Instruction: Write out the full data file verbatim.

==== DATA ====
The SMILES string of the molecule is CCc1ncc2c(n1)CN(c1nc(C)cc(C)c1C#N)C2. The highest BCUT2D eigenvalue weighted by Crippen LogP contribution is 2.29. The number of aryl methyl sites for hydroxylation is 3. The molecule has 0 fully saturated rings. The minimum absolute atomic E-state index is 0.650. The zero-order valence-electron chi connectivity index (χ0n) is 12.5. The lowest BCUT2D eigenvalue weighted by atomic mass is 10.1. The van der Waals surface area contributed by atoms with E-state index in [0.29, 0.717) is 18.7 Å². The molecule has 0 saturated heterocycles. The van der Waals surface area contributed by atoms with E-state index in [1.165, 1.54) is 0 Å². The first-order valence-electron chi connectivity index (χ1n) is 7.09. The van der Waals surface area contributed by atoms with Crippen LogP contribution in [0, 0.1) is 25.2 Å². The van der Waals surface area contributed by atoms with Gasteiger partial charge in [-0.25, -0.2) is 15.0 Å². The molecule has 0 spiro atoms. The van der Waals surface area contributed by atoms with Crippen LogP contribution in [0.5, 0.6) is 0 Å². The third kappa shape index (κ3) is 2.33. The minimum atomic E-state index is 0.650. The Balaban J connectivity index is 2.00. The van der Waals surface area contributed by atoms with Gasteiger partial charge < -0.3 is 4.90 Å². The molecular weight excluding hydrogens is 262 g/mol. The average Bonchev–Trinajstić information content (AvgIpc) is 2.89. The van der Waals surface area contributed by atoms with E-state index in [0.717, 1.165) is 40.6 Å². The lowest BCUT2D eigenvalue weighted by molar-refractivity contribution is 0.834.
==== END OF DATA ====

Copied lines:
The SMILES string of the molecule is CCc1ncc2c(n1)CN(c1nc(C)cc(C)c1C#N)C2. The highest BCUT2D eigenvalue weighted by Crippen LogP contribution is 2.29. The number of aryl methyl sites for hydroxylation is 3. The molecule has 0 fully saturated rings. The minimum absolute atomic E-state index is 0.650. The zero-order valence-electron chi connectivity index (χ0n) is 12.5. The lowest BCUT2D eigenvalue weighted by atomic mass is 10.1. The van der Waals surface area contributed by atoms with E-state index in [0.29, 0.717) is 18.7 Å². The molecule has 0 saturated heterocycles. The van der Waals surface area contributed by atoms with E-state index in [1.165, 1.54) is 0 Å². The first-order valence-electron chi connectivity index (χ1n) is 7.09. The van der Waals surface area contributed by atoms with Crippen LogP contribution in [0, 0.1) is 25.2 Å². The van der Waals surface area contributed by atoms with Gasteiger partial charge in [-0.25, -0.2) is 15.0 Å². The molecule has 0 spiro atoms. The van der Waals surface area contributed by atoms with Crippen LogP contribution in [0.5, 0.6) is 0 Å². The third kappa shape index (κ3) is 2.33. The minimum atomic E-state index is 0.650. The Balaban J connectivity index is 2.00. The van der Waals surface area contributed by atoms with Gasteiger partial charge < -0.3 is 4.90 Å². The molecular weight excluding hydrogens is 262 g/mol. The average Bonchev–Trinajstić information content (AvgIpc) is 2.89. The van der Waals surface area contributed by atoms with E-state index in [0.717, 1.165) is 40.6 Å². The lowest BCUT2D eigenvalue weighted by molar-refractivity contribution is 0.834.